The Full Wiki

More info on Motion Picture Alliance for the Preservation of American Ideals

Motion Picture Alliance for the Preservation of American Ideals: Wikis

Advertisements
  
  

Note: Many of our articles have direct quotes from sources you can cite, within the Wikipedia article! This article doesn't yet, but we're working on it! See more info or our list of citable articles.

Encyclopedia

From Wikipedia, the free encyclopedia

The Motion Picture Alliance for the Preservation of American Ideals (MPA) was an American organization of politically conservative movie workers who wanted to defend the film industry against Communist infiltration.

The group was formed in 1944 and served as a body of supporters within the film industry that were willing to testify publicly against possible Communists in front of HUAC. Prominent members of the Alliance included Ward Bond, Gary Cooper, Cecil B. DeMille, Walt Disney, Victor Fleming, Clark Gable, Leo McCarey, Adolphe Menjou, Morrie Ryskind, Ronald Reagan, Robert Taylor, King Vidor, John Wayne and Sam Wood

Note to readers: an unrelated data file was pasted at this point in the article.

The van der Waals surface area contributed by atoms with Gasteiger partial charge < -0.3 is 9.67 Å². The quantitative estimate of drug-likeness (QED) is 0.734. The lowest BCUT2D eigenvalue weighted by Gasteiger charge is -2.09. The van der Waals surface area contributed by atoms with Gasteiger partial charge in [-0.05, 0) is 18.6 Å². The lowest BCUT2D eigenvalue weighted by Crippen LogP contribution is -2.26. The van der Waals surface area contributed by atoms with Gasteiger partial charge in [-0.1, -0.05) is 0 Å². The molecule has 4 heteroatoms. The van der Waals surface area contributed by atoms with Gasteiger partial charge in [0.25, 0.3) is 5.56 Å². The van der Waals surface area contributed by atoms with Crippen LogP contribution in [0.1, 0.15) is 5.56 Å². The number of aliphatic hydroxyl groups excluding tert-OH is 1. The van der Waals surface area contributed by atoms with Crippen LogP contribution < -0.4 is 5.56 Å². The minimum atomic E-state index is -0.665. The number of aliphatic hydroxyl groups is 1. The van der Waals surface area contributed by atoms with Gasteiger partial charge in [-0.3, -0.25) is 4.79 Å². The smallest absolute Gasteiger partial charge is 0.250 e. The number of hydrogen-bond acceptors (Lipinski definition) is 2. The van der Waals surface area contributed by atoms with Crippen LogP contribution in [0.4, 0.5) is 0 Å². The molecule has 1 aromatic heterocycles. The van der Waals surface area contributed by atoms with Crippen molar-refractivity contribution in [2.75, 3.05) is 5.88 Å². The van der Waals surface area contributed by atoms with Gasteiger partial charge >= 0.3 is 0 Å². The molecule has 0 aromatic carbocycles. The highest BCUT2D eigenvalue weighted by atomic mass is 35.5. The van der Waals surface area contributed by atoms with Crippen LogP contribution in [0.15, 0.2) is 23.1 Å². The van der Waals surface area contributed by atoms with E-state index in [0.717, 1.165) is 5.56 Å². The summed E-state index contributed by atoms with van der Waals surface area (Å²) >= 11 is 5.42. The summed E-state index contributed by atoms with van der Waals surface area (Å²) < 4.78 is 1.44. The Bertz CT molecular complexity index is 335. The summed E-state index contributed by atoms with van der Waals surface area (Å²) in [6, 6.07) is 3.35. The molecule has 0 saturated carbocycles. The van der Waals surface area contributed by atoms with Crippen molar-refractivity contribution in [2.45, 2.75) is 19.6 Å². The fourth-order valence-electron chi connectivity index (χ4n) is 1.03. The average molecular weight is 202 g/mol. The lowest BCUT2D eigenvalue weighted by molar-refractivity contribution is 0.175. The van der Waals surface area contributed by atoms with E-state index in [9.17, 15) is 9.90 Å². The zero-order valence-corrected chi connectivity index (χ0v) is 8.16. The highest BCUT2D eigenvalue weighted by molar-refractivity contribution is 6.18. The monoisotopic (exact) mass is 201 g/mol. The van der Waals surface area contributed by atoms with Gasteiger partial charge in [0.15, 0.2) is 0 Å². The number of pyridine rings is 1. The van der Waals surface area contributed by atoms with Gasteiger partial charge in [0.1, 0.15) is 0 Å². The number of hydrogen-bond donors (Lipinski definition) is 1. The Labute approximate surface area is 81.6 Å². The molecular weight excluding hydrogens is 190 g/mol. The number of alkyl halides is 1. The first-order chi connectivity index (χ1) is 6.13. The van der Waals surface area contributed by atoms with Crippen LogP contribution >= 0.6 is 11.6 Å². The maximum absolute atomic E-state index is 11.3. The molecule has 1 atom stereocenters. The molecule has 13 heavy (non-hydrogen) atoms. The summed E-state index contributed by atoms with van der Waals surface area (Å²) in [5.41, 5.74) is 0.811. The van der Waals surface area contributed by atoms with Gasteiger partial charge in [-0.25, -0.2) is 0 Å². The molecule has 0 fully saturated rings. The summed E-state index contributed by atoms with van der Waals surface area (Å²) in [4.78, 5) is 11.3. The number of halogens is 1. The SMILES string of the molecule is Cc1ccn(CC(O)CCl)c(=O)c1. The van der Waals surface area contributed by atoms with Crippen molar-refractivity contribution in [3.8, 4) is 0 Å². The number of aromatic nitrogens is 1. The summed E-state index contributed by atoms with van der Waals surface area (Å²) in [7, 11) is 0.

Ayn Rand participation

Ayn Rand, who emigrated from Russia, wrote a pamphlet for the Alliance, entitled Screen Guide for Americans, where she wrote:

The purpose of the Communists in Hollywood is not the production of political movies openly advocating Communism. Their purpose is to corrupt our moral premises by corrupting non-political movies—by introducing small, casual bits of propaganda into innocent stories—thus making people absorb the basic principles of Collectivism by indirection and implication.

The principle of free speech requires that we do not use police force to forbid the Communists the expression of their ideas—which means that we do not pass laws forbidding them to speak. But the principle of free speech does not require that we furnish the Communists with the means to preach their ideas, and does not imply that we owe them jobs and support to advocate our own destruction at our own expense

Texts taken from The Passion of Ayn Rand by Barbara Branden, p. 199.

External links


Advertisements






Got something to say? Make a comment.
Your name
Your email address
Message